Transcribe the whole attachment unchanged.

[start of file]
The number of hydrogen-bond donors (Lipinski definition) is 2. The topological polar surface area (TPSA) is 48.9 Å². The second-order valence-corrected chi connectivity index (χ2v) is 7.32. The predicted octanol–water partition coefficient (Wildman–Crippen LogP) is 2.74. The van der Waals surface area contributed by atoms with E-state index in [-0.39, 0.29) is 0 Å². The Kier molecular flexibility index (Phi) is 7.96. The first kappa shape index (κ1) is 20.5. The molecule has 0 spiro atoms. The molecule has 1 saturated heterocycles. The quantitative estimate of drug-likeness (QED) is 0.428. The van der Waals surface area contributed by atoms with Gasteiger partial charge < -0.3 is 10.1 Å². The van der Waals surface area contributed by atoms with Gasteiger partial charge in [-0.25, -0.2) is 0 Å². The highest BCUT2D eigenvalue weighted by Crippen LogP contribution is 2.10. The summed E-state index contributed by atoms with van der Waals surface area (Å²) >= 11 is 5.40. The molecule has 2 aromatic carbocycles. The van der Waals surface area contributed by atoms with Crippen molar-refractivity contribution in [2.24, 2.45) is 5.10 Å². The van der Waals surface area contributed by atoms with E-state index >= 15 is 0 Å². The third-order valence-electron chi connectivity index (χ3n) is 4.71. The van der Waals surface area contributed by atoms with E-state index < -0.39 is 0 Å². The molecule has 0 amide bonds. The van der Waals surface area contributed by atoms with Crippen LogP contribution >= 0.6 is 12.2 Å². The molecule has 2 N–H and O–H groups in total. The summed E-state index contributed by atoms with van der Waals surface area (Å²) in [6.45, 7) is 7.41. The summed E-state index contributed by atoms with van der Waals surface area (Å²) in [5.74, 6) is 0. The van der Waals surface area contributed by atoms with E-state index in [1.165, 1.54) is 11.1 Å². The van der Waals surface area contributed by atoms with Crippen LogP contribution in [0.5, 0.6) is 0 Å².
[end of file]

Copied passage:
The number of hydrogen-bond donors (Lipinski definition) is 2. The topological polar surface area (TPSA) is 48.9 Å². The second-order valence-corrected chi connectivity index (χ2v) is 7.32. The predicted octanol–water partition coefficient (Wildman–Crippen LogP) is 2.74. The van der Waals surface area contributed by atoms with E-state index in [-0.39, 0.29) is 0 Å². The Kier molecular flexibility index (Phi) is 7.96. The first kappa shape index (κ1) is 20.5. The molecule has 0 spiro atoms. The molecule has 1 saturated heterocycles. The quantitative estimate of drug-likeness (QED) is 0.428. The van der Waals surface area contributed by atoms with Gasteiger partial charge < -0.3 is 10.1 Å². The van der Waals surface area contributed by atoms with Gasteiger partial charge in [-0.25, -0.2) is 0 Å². The highest BCUT2D eigenvalue weighted by Crippen LogP contribution is 2.10. The summed E-state index contributed by atoms with van der Waals surface area (Å²) >= 11 is 5.40. The molecule has 2 aromatic carbocycles. The van der Waals surface area contributed by atoms with Crippen molar-refractivity contribution in [2.24, 2.45) is 5.10 Å². The van der Waals surface area contributed by atoms with E-state index >= 15 is 0 Å². The third-order valence-electron chi connectivity index (χ3n) is 4.71. The van der Waals surface area contributed by atoms with E-state index < -0.39 is 0 Å². The molecule has 0 amide bonds. The van der Waals surface area contributed by atoms with Crippen LogP contribution >= 0.6 is 12.2 Å². The molecule has 2 N–H and O–H groups in total. The summed E-state index contributed by atoms with van der Waals surface area (Å²) in [6.45, 7) is 7.41. The summed E-state index contributed by atoms with van der Waals surface area (Å²) in [5.74, 6) is 0. The van der Waals surface area contributed by atoms with E-state index in [1.165, 1.54) is 11.1 Å². The van der Waals surface area contributed by atoms with Crippen LogP contribution in [0.5, 0.6) is 0 Å².